A case in point is Abu Khalid al-Khorasani. He is associated with Lashkar-e-Jhangvi and spends most of his time between Khost (Afghanistan) and North Waziristan. Once upon a time, Khorasani was a resident of Karachi. Hailing from a well-off family, he graduated from the University of Karachi with a degree in International Relations. "It is foolish to suggest that we kill Shias just for the sake of it," he tells the Herald in a telephonic conversation. “We detest their expansionist designs,” he says and claims that Khomeini, the first supreme leader of post-revolution Iran, “made it clear that he plans to spread his influence to even places such as Makkah and Medina.”
Apart from such regional influences, sectarian affiliations have got confusingly tangled with political ones to make it extremely difficult to understand what is happening in Karachi. “A number of politicians have made alliances with banned sectarian outfits. The idea is that militants would help them get more votes in return for a free hand once those politicians are in power,” says Jawad Naqvi, a prominent Shia scholar.
“During interrogation, target killers belonging to some mainstream political parties disclosed that they had been involved in sectarian killings as well. We are talking about political parties in power,” says an intelligence official, confirming what Naqvi says. "It has been established beyond the shadow of a doubt that many extremists have joined major political parties for a cover while their loyalties lie with their sectarian cause,” he adds.
Dr A agrees. “There are photographs of prominent politicians moving around with leaders of banned organisations,” he tells the Herald. “When you take the ideological leanings in some areas into account, it makes sense for politicians not to disturb the status quo. Why oppose sectarianism and lose votes?” he says, arguing that this is one of the reasons why sectarianism has been on the rise post 2008.
Senior journalists, quoting intelligence agencies, claim that Shia groups generally enjoy support from the Muttahida Qaumi Movement while the Awami National Party backs Sunni groups. The two parties, however, strongly reject these charges.
Amir Rana, director of the Pak Institute for Peace Studies, argues that electoral politics has helped sectarian organisations to operate with relative freedom than before. “It is important to understand the political dynamics of sectarian violence,” he says. “Many of the banned sectarian organisations wear political hats and take part in electoral politics, whether with different names and independent candidates or through making alliances with mainstream political parties, which obviously creates more space for them,” Rana adds.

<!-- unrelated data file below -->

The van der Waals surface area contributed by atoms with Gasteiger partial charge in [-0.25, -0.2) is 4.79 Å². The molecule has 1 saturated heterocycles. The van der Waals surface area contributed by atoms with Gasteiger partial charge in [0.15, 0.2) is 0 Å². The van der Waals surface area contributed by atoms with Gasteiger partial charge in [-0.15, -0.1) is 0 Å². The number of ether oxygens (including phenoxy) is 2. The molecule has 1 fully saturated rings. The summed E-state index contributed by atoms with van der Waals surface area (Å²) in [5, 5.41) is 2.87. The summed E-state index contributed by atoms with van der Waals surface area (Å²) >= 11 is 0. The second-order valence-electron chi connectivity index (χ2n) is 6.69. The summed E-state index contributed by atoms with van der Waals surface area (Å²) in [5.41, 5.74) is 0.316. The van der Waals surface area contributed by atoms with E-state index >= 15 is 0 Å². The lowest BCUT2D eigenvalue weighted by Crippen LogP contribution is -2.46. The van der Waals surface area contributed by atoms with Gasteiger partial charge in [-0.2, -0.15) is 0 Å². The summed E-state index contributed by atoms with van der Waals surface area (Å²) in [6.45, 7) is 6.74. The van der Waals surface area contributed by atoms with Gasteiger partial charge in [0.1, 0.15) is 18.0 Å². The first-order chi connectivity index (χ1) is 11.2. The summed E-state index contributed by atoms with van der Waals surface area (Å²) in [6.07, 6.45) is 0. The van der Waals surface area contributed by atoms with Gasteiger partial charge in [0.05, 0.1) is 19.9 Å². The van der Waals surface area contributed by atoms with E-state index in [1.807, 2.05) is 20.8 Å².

Some observers say any sectarian incident taking place in Karachi is linked to sectarian violence elsewhere in the country. “You cannot look at sectarian violence in Karachi, Quetta and Gilgit-Baltistan in isolation. You have to look at the bigger picture,” says Quetta-based senior journalist Syed Ali Shah. “There are often shared objectives and common interests [among sectarian groups operating in different areas]. On top of that, there is also sharing of logistics,” he says. Security officials say sectarian militants move around the country depending on where their services are needed. “Shia militants from Gilgit often come down to Karachi to carry out killings here and Sunni militants move from Punjab to Balochistan or from Mansehra to Gilgit, depending on their organisational needs,” says a police official.
Given the strength of the Sunni organisations and their reach and ability to strike, their retaliatory attacks are almost always deadlier than the original incidents they seek revenge for.
Shia scholars also allege that Sunni sectarian organisations are part of a state-sponsored policy to promote and support religious militancy. “Pakistani security agencies know everything,” says Naqvi. “[Sectarian] attacks in Pakistan are not possible without their support.” According to others, even the military is to be blamed for the killings. A senior journalist, who happens to be Shia, says: “Pakistan's military establishment continues to use Sunni militants as a tool for domestic and foreign policies. They have unleashed [them] on Shia community to suppress what they perceive as growing Iranian influence.” He claims knowing incidents in which police arrested sectarian terrorists but then let them go after “intervention” by some powerful elements of the state.
The Pakistani military, however, strongly rejects these charges. “It is ridiculous to accuse the military of killing Shias or supporting the killers of Shias,” argues a retired intelligence official. But then he says something that bears striking similarity to what Khorasani says. “As far as Iran's ambitions are concerned, they are an open secret. So anyone who is found to have links with any hostile state, including Iran, will be at least monitored,” says the ex-official. “It is the responsibility of intelligence agencies to guard Pakistan's national interests and we do that.”
While men in the street, even children, are gung ho about their sectarian enemies, serious researchers and academicians believe the scale and intensity of sectarian hatred and violence is even shutting out a thorough debate on the issue. “Sectarianism is a hugely complex issue. We cannot even talk about this subject openly and unreservedly,” says Dr A. “If you do, even from an academic point of view, you face the consequences in the form of a bullet or character assassination if you are lucky,” he says. “It's really a choice between censorship and silence.”
This article was originally published in the Herald's May 2012 issue under the headline "Writings on the wall". To read more subscribe to the Herald in print.
The writer is a journalist and tweets @journalisthasan.